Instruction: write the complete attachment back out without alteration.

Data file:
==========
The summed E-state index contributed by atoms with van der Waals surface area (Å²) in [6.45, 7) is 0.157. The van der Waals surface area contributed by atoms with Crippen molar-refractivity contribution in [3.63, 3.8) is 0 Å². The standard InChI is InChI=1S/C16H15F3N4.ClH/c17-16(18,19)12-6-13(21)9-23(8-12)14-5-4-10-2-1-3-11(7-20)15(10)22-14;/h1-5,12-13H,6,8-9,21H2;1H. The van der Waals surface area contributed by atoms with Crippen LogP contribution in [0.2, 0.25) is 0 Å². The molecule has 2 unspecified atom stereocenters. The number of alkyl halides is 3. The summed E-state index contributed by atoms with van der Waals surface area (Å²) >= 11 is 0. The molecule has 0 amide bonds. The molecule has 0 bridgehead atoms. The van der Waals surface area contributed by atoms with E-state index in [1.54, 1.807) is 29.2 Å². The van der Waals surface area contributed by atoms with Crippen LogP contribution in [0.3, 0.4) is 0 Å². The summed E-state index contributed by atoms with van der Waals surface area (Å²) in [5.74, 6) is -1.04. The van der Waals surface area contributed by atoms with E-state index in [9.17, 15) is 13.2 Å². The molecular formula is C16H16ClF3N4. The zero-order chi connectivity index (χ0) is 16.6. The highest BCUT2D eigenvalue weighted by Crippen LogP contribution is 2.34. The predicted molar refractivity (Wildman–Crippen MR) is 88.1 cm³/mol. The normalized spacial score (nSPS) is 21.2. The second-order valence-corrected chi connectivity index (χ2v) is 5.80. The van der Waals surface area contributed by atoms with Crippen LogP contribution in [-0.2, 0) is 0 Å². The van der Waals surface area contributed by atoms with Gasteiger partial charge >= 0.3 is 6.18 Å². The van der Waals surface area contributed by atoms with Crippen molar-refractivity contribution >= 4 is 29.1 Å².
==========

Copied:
The summed E-state index contributed by atoms with van der Waals surface area (Å²) in [6.45, 7) is 0.157. The van der Waals surface area contributed by atoms with Crippen molar-refractivity contribution in [3.63, 3.8) is 0 Å². The standard InChI is InChI=1S/C16H15F3N4.ClH/c17-16(18,19)12-6-13(21)9-23(8-12)14-5-4-10-2-1-3-11(7-20)15(10)22-14;/h1-5,12-13H,6,8-9,21H2;1H. The van der Waals surface area contributed by atoms with Crippen LogP contribution in [0.2, 0.25) is 0 Å². The molecule has 2 unspecified atom stereocenters. The number of alkyl halides is 3. The summed E-state index contributed by atoms with van der Waals surface area (Å²) >= 11 is 0. The molecule has 0 amide bonds. The molecule has 0 bridgehead atoms. The van der Waals surface area contributed by atoms with E-state index in [1.54, 1.807) is 29.2 Å². The van der Waals surface area contributed by atoms with Crippen LogP contribution in [0.3, 0.4) is 0 Å². The summed E-state index contributed by atoms with van der Waals surface area (Å²) in [5.74, 6) is -1.04. The van der Waals surface area contributed by atoms with E-state index in [9.17, 15) is 13.2 Å². The molecular formula is C16H16ClF3N4. The zero-order chi connectivity index (χ0) is 16.6. The highest BCUT2D eigenvalue weighted by Crippen LogP contribution is 2.34. The predicted molar refractivity (Wildman–Crippen MR) is 88.1 cm³/mol. The normalized spacial score (nSPS) is 21.2. The second-order valence-corrected chi connectivity index (χ2v) is 5.80. The van der Waals surface area contributed by atoms with Crippen LogP contribution in [-0.2, 0) is 0 Å². The van der Waals surface area contributed by atoms with Gasteiger partial charge >= 0.3 is 6.18 Å². The van der Waals surface area contributed by atoms with Crippen molar-refractivity contribution >= 4 is 29.1 Å².